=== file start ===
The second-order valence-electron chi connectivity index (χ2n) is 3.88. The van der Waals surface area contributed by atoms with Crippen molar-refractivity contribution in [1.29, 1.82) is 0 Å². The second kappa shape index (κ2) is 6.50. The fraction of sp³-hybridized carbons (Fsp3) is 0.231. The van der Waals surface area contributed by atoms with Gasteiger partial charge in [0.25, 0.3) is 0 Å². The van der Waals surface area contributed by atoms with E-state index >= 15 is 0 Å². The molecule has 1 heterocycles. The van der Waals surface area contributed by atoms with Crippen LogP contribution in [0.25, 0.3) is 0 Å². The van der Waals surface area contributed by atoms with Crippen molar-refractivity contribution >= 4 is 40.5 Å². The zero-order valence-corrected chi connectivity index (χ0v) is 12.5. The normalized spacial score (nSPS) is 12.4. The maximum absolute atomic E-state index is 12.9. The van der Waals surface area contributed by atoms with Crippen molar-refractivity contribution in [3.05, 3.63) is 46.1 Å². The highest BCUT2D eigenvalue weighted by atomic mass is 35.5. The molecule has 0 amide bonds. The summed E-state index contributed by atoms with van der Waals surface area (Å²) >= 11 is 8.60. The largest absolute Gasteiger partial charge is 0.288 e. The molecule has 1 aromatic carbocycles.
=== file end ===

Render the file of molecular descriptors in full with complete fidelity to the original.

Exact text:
The second-order valence-electron chi connectivity index (χ2n) is 3.88. The van der Waals surface area contributed by atoms with Crippen molar-refractivity contribution in [1.29, 1.82) is 0 Å². The second kappa shape index (κ2) is 6.50. The fraction of sp³-hybridized carbons (Fsp3) is 0.231. The van der Waals surface area contributed by atoms with Gasteiger partial charge in [0.25, 0.3) is 0 Å². The van der Waals surface area contributed by atoms with E-state index >= 15 is 0 Å². The molecule has 1 heterocycles. The van der Waals surface area contributed by atoms with Crippen LogP contribution in [0.25, 0.3) is 0 Å². The van der Waals surface area contributed by atoms with Crippen molar-refractivity contribution >= 4 is 40.5 Å². The zero-order valence-corrected chi connectivity index (χ0v) is 12.5. The normalized spacial score (nSPS) is 12.4. The maximum absolute atomic E-state index is 12.9. The van der Waals surface area contributed by atoms with Crippen molar-refractivity contribution in [3.05, 3.63) is 46.1 Å². The highest BCUT2D eigenvalue weighted by atomic mass is 35.5. The molecule has 0 amide bonds. The summed E-state index contributed by atoms with van der Waals surface area (Å²) >= 11 is 8.60. The largest absolute Gasteiger partial charge is 0.288 e. The molecule has 1 aromatic carbocycles.